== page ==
I was invited to testify at a hearing of the House budget committee on Sept 14. It's nothing novel or revolutionary, but a chance to put my thoughts together on how to get growth going again, and policy approaches that get past the usual partisan squabbling. Here are my oral remarks. (pdf version here.) The written testimony, with lots of explanation and footnotes, is here. (pdf) (Getting footnotes in html is a pain.)
Chairman Price, Ranking Member Van Hollen, and members of the committee: It is an honor to speak to you today.
Sclerotic growth is our country’s most fundamental economic problem. If we could get back to the three and half percent postwar average, we would, in the next 30 years, triple rather than double the size of the economy—and tax revenues, which would do wonders for our debt problem.
Why has growth halved? The most plausible answer is simple and sensible: Our legal and regulatory system is slowly strangling the golden goose of growth.
How do we fix it? Our national political and economic debate just makes the same points again, louder, and going nowhere. Instead, let us look together for novel and effective policies that can appeal to all sides.
Let’s get past “too much” or “too little” regulation, and fix regulation instead.
Regulation is too discretionary – people can’t read the rules and know what to do.
Regulatory decisions take forever.
Regulation has lost rule-of-law protections. Agencies are cop, prosecutor, judge, jury and executioner all rolled in to one.
Most dangerous of all, regulation is becoming more politicized.
Congress can fix this.
Let’s get past spending “more” or “less” on social programs, and fix them instead.
Often, if you earn an extra dollar, you lose more than a dollar of benefits. No wonder people get stuck. If we fix these disincentives, we will help people better, encourage growth and opportunity--and in the end we will spend less.
Spend more to spend less.
Spending is a serious problem. But moving spending off the books does not help.
For example, we allow a mortgage interest tax deduction. This is exactly the same as collecting taxes, and sending checks to homeowners – but larger checks for high income people, people who borrow a lot, and people who refinance often.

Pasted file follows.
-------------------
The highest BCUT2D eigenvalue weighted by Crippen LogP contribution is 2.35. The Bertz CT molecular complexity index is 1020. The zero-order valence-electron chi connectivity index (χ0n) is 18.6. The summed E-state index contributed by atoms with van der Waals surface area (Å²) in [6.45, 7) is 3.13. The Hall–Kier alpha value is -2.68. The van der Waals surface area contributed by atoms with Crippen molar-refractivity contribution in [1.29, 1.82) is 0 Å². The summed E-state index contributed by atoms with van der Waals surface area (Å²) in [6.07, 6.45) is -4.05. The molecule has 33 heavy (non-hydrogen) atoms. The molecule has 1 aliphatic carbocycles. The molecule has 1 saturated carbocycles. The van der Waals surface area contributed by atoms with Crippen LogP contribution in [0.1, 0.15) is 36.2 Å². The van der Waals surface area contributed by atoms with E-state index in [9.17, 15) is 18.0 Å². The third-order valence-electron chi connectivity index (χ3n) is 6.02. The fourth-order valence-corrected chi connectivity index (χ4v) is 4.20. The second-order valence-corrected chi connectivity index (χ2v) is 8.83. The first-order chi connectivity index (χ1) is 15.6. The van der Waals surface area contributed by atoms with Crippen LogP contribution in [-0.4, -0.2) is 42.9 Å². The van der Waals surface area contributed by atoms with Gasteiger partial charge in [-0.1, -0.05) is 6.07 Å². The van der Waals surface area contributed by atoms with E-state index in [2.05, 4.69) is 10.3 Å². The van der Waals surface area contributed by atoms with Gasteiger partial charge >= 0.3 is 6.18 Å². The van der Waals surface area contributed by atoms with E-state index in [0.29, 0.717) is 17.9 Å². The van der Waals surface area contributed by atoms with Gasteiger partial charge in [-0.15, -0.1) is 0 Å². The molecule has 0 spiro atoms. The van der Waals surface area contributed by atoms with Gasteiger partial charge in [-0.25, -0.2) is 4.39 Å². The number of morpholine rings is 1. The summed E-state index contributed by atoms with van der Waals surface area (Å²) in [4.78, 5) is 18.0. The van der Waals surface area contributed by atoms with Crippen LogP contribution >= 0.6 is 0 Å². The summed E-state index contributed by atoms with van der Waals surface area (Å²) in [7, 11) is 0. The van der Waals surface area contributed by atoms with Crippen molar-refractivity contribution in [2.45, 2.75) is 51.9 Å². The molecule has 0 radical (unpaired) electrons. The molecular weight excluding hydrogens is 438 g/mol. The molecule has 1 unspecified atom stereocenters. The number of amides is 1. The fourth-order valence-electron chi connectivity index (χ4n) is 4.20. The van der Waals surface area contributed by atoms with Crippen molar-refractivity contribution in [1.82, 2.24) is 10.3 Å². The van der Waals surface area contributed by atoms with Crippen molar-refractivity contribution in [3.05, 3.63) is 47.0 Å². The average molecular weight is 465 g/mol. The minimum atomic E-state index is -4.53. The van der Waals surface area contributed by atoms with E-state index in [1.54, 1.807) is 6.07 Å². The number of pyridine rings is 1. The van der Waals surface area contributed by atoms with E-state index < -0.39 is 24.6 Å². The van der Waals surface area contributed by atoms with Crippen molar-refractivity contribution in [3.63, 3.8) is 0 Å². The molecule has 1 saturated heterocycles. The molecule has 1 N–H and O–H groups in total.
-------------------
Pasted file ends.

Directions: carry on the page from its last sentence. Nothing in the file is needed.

Suppose we eliminate the mortgage deduction, and put housing subsidies on budget. The resulting homeowner subsidy would surely be a lot smaller, help lower-income people a lot more, and be better targeted at getting people in houses.
The budget would look bigger. But we would really spend less -- and grow more.
Tax reform fails because arguments over the level of taxes, subsidies, or redistribution torpedo sensible simplifications. We could achieve tax reform by separating its four confounding issues.
First, determine the structure of taxes, to raise revenue with minimal economic damages, but leave the rates blank. Separately negotiate the rates. Put all tax incentives in a separate subsidy code, preferably as visible on-budget expenditures. Add a separate income-redistribution code. Then necessary big fights over each element need not derail the others.
A massive simplification of the tax code is, I think, more important than the rates – and easier for us to agree on.
Debt and deficits
Each year the CBO correctly declares our long-term debt unsustainable. Yelling louder won’t work.
First, let’s face the big problem: a debt crisis, when the U.S. suddenly needs to borrow a lot and roll over debts, and markets refuse. This, not a slow predictable rise in interest rates and crowding out, strikes me as the biggest problem. Crises are always sudden and unexpected, like earthquakes and wars. Even Greece could borrow at remarkably low rates. Until, one day, it couldn’t.
The answers are straightforward. Sensible reforms to Social Security and Medicare are on the table. Address underfunded pensions, widespread credit and bailout guarantees.
Buy some insurance. Like every homeowner shopping for a mortgage, the US chooses between a floating rate, lower initially, and a fixed rate, higher initially, but forever insulating the budget from interest rate risks, which are the essential ingredient of a debt crisis. Direct the Treasury and Fed to buy the fixed rate.
Above all, undertake this simple, pro-growth economic policy, and grow out of debt.
You may object that fundamental reform is not “politically feasible.” Well, what’s “politically feasible” changes fast these days.
Winston Churchill once said that Americans can be trusted to do the right thing, after we’ve tried everything else. Well, we’ve tried everything else. It’s time to do the right thing.